Wait, that's not right. The vast majority of Windows-powered tablets I've tried. Some hit minimum levels of functionality, but nearly all were underpowered, lacked touch-centered software, were too expensive, or had terrible input hardware.
It's interesting to note that many of these examples date from the pre-iPad era. Once Apple's tablet hit the scene, there was a sharp drop-off in Windows tablets. Did PC makers decide they needed time to regroup and rethink after seeing what Apple could deliver for $499?
One of the only high-profile Windows tablets announced post-iPad was the HP TouchPad, one of the most infamous tech flameouts in recent history.. After a teaser campaign of YouTube videos and promotional photos, the actual product was essentially cancelled, but revived as the , a business-only tablet that didn't do much for us, and the WebOS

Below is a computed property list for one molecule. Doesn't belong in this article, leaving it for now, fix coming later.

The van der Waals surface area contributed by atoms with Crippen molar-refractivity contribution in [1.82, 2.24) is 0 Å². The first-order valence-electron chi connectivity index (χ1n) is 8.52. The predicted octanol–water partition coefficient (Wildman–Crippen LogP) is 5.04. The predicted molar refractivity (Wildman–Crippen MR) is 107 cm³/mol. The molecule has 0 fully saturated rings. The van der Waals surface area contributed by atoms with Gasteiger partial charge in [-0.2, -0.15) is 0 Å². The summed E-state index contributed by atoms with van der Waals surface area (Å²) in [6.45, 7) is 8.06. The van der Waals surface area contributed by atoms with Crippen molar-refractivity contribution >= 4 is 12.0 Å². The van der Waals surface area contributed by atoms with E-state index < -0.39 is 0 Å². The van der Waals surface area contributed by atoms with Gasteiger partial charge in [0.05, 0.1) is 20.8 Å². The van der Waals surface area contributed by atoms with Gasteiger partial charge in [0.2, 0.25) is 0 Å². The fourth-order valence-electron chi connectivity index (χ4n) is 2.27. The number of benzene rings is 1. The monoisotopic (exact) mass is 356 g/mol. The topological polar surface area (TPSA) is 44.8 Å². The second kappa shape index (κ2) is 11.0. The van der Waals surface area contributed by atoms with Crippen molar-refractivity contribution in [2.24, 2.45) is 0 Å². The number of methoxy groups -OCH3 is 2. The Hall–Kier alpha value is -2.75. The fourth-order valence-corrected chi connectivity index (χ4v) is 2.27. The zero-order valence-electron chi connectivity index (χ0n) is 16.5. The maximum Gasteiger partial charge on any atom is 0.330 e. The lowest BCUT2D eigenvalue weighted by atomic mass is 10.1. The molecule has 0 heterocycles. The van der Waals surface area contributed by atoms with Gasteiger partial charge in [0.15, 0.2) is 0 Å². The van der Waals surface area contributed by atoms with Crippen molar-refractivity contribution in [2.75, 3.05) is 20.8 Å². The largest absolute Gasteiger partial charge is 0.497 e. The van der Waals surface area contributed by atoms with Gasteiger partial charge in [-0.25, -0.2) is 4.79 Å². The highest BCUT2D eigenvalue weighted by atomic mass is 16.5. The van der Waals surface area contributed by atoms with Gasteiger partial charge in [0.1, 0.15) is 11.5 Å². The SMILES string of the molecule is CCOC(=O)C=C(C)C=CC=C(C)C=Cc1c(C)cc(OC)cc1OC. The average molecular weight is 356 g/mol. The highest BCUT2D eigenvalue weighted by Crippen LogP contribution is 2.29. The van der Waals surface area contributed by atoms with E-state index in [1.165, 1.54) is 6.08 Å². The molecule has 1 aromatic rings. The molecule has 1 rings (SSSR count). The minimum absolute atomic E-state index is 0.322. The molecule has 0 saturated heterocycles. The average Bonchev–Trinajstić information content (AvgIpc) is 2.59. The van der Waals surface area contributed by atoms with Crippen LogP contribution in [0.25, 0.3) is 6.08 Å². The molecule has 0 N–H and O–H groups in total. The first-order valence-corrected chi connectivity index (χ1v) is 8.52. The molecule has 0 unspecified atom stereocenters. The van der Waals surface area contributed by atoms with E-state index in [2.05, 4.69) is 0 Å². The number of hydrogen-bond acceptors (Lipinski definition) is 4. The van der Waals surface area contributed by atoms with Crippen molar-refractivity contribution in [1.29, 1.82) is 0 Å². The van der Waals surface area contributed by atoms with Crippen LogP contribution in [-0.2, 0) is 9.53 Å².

Microsoft may fare better with the new Surface (perhaps it really is easier when you make both the software and the hardware), or it could just as easily go down as yet another Windows tablet that didn't live up to the hype.
In this, you'll see many of the touch-screen PCs we've tested, reviewed, or reported on over the past several years. Why is this important? Because those who don't know history are doomed to repeat it.